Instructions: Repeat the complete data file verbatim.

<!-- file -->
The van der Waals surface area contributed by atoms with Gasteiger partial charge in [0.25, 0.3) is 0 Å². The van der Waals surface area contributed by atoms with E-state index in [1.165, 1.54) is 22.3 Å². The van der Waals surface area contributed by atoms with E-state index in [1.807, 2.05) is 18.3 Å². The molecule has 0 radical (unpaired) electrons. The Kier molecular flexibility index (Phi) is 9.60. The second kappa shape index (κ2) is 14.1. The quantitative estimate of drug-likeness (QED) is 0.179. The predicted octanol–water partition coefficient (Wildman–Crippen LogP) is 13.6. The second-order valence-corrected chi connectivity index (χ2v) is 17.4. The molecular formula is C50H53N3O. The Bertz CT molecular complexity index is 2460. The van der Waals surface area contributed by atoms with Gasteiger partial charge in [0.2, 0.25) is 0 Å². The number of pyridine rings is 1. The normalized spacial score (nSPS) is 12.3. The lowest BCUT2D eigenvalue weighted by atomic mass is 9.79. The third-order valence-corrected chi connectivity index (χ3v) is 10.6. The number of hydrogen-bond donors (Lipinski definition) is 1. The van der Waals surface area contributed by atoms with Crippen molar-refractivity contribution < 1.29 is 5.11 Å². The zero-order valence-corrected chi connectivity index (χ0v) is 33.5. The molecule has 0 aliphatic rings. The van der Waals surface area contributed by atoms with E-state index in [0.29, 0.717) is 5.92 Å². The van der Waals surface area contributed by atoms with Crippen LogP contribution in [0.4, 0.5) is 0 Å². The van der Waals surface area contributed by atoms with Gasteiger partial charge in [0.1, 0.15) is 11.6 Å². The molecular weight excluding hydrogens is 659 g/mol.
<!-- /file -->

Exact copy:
The van der Waals surface area contributed by atoms with Gasteiger partial charge in [0.25, 0.3) is 0 Å². The van der Waals surface area contributed by atoms with E-state index in [1.165, 1.54) is 22.3 Å². The van der Waals surface area contributed by atoms with E-state index in [1.807, 2.05) is 18.3 Å². The molecule has 0 radical (unpaired) electrons. The Kier molecular flexibility index (Phi) is 9.60. The second kappa shape index (κ2) is 14.1. The quantitative estimate of drug-likeness (QED) is 0.179. The predicted octanol–water partition coefficient (Wildman–Crippen LogP) is 13.6. The second-order valence-corrected chi connectivity index (χ2v) is 17.4. The molecular formula is C50H53N3O. The Bertz CT molecular complexity index is 2460. The van der Waals surface area contributed by atoms with Gasteiger partial charge in [0.2, 0.25) is 0 Å². The number of pyridine rings is 1. The normalized spacial score (nSPS) is 12.3. The lowest BCUT2D eigenvalue weighted by atomic mass is 9.79. The third-order valence-corrected chi connectivity index (χ3v) is 10.6. The number of hydrogen-bond donors (Lipinski definition) is 1. The van der Waals surface area contributed by atoms with Crippen molar-refractivity contribution < 1.29 is 5.11 Å². The zero-order valence-corrected chi connectivity index (χ0v) is 33.5. The molecule has 0 aliphatic rings. The van der Waals surface area contributed by atoms with E-state index in [0.29, 0.717) is 5.92 Å². The van der Waals surface area contributed by atoms with Crippen LogP contribution in [0.4, 0.5) is 0 Å². The van der Waals surface area contributed by atoms with Gasteiger partial charge in [0.1, 0.15) is 11.6 Å². The molecular weight excluding hydrogens is 659 g/mol.